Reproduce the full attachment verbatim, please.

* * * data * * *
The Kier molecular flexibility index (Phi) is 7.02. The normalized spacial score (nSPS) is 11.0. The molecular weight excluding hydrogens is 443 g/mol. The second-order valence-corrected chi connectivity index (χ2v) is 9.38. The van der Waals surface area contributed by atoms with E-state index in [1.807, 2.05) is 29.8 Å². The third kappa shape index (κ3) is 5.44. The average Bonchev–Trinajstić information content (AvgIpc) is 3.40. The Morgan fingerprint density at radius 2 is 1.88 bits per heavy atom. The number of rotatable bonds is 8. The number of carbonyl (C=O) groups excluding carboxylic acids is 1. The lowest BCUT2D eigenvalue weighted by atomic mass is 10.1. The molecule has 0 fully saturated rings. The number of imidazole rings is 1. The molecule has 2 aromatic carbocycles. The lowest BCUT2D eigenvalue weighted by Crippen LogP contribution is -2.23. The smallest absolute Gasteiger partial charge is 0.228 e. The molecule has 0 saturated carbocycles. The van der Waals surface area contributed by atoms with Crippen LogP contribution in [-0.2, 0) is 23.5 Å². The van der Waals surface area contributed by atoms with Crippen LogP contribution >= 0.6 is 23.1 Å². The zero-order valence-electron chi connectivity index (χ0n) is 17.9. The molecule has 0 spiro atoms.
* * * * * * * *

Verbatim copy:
The Kier molecular flexibility index (Phi) is 7.02. The normalized spacial score (nSPS) is 11.0. The molecular weight excluding hydrogens is 443 g/mol. The second-order valence-corrected chi connectivity index (χ2v) is 9.38. The van der Waals surface area contributed by atoms with E-state index in [1.807, 2.05) is 29.8 Å². The third kappa shape index (κ3) is 5.44. The average Bonchev–Trinajstić information content (AvgIpc) is 3.40. The Morgan fingerprint density at radius 2 is 1.88 bits per heavy atom. The number of rotatable bonds is 8. The number of carbonyl (C=O) groups excluding carboxylic acids is 1. The lowest BCUT2D eigenvalue weighted by atomic mass is 10.1. The molecule has 0 fully saturated rings. The number of imidazole rings is 1. The molecule has 2 aromatic carbocycles. The lowest BCUT2D eigenvalue weighted by Crippen LogP contribution is -2.23. The smallest absolute Gasteiger partial charge is 0.228 e. The molecule has 0 saturated carbocycles. The van der Waals surface area contributed by atoms with Crippen LogP contribution in [-0.2, 0) is 23.5 Å². The van der Waals surface area contributed by atoms with Crippen LogP contribution >= 0.6 is 23.1 Å². The zero-order valence-electron chi connectivity index (χ0n) is 17.9. The molecule has 0 spiro atoms.